There are six naturally occurring pathways that fix carbon. These are illustrated in Figure \(\PageIndex{2}\) below.  

    Natural carbon fixation and advances in synthetic engineering for redesigning and creating new fixation pathwaysFig2.svg

    Figure \(\PageIndex{2}\):  Natural carbon fixation. Sulamita Santos et al.,ibid.

    Panel (A) shows the CBB cycle which we discussed in great detail in Chapter 20.4.  Here are the enzymes: ribulose-1,5-bisphosphate carboxylase/oxygenase, 3-phosphoglycerate kinase, glyceraldehyde-3-phosphate dehydrogenase, ribulose-phosphate epimerase.

    Panel (B) shows the reverse (reductive)-TCA cycle which we discussed in Chapter 16.4 in the section on the α-ketoacid pathway - A primordial, prebiotic anabolic "TCA-like" pathway.  The enzymes include ATP-citrate lyase, malate dehydrogenase, succinyl-CoA synthetase, ferredoxin (Fd)-dependent-2-oxoglutarate synthase, isocitrate dehydrogenase, PEP carboxylase. 

    Panel (C) shows the Wood–Ljungdahl (or reductive Acetyl-CoA) cycle which we discussed in Chapter 30.1.  At the top of the pathway are the acetogens Archaea and at the bottoms are the methanogens Archaea.  The enzymes include MPT-methylene tetrahydromethopterin, MFR-methanofuran, THF, tetrahydrofolate.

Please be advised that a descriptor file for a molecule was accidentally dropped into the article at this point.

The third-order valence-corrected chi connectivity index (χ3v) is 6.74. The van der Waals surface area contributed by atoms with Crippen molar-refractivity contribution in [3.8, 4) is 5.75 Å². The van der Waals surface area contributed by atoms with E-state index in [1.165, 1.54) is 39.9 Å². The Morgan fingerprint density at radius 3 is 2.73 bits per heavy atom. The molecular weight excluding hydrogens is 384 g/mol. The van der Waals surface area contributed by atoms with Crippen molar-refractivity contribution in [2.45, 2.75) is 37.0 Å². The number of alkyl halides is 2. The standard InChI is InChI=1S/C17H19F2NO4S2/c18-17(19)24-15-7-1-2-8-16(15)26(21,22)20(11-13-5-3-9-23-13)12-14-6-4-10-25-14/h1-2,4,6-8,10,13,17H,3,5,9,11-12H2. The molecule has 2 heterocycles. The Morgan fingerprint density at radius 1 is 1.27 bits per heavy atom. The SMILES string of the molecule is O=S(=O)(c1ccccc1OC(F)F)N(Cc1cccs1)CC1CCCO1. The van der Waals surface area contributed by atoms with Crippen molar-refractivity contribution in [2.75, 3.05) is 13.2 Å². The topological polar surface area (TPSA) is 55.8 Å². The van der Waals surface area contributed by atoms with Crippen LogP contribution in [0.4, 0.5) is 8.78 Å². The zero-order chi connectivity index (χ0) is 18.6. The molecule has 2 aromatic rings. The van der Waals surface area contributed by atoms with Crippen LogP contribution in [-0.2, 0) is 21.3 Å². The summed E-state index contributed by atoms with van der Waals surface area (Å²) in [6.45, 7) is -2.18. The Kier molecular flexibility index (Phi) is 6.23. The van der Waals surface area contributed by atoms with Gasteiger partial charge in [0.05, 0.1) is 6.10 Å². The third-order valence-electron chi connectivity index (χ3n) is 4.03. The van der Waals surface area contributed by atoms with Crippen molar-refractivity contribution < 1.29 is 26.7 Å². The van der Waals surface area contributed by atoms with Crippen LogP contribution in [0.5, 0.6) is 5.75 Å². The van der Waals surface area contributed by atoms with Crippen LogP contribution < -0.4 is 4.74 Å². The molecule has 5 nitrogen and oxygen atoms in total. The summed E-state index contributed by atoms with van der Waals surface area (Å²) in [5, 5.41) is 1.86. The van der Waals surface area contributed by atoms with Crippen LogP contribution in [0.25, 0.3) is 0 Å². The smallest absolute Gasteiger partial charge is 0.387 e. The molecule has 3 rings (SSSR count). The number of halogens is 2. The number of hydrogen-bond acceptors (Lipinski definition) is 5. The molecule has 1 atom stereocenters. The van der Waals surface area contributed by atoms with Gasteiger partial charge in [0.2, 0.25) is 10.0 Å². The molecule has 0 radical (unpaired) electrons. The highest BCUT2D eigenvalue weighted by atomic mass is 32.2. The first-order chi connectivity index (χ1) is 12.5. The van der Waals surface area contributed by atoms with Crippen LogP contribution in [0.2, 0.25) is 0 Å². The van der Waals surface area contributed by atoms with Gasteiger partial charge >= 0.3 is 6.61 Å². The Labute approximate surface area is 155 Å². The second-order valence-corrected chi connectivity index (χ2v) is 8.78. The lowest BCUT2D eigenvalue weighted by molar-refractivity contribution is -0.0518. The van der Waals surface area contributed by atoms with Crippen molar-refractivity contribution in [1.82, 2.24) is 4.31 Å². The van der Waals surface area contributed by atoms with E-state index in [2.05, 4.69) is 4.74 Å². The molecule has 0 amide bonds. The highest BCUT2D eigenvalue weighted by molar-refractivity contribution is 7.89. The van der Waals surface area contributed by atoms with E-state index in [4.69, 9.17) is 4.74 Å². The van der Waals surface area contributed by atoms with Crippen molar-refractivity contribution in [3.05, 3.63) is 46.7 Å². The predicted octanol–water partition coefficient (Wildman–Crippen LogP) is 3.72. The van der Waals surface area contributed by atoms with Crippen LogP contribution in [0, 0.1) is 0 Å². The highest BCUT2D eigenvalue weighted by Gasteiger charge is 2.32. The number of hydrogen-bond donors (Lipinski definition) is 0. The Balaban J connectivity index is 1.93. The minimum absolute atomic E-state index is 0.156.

Panel (D) shows the 3-hydroxypropionate (3HP) cycle.  The enzymes include acetyl-CoA carboxylase, propionyl-CoA carboxylase, methylmalonyl-CoA epimerase, succinyl-CoA:(S)-malate-CoA transferase, trifunctional (S)-malyl-CoA, -methylmalyl-CoA, mesaconyl-CoA transferase, mesaconyl-C4-CoA hydratase. 

    Panel (E) shows the hydroxypropionate/4-hydroxybutyrate (HP/HB) and the dicarboxylate/4-hydroxybutyrate (DC/HB) cycles.  The enzymes include pyruvate synthase, PEP-carboxylase, malate dehydrogenase, fumarate hydratase/reductase, acetyl-CoA/propionyl-CoA carboxylase, 3-hydroxypropionate-CoA ligase/dehydratase, methylmalonyl-CoA mutase, succinyl-CoA reductase, 4-hydroxybutyrate-CoA ligase, crotonyl-CoA hydratase, acetoacetyl-CoA-ketothiolase.

    Table \(\PageIndex{1}\) below shows a comparative description of the natural and synthetic carbon fixation pathways.

    Pathway Organisms Energy Source Input Output Reductants Key Enzyme
    Calvin-Benson (N) Plants, Algae, Cyanobacteria, Aerobic Proteobacteria, Purple bacteria Light 3 CO2, 9 ATP,6 NAD(P)H Glyceraldehyde-3- phosphate NAD(P)H RuBisCO
    rTCA (N) * Green sulfur bacteria, Proteobacteria,
    Aquificae,  Nitrospirae
    Light and
    2 CO2, 2 ATP,4
    Pyruvate NAD(P)H
    & ferredoxin
    2-Oxoglutarate synthase, Isocitrate
    Wood–Ljungdahl (N) * Acetogenic, Methanogenic Archaea,
    Planctomycetes, Sulfate. Archaeoglobales,
    Hydrogen 2 CO2, 1 ATP, 4
    Acetyl-CoA Ferredoxin NAD-independent formate dehydrogenase,
    Acetyl-CoA synthase-CO dehydrogenase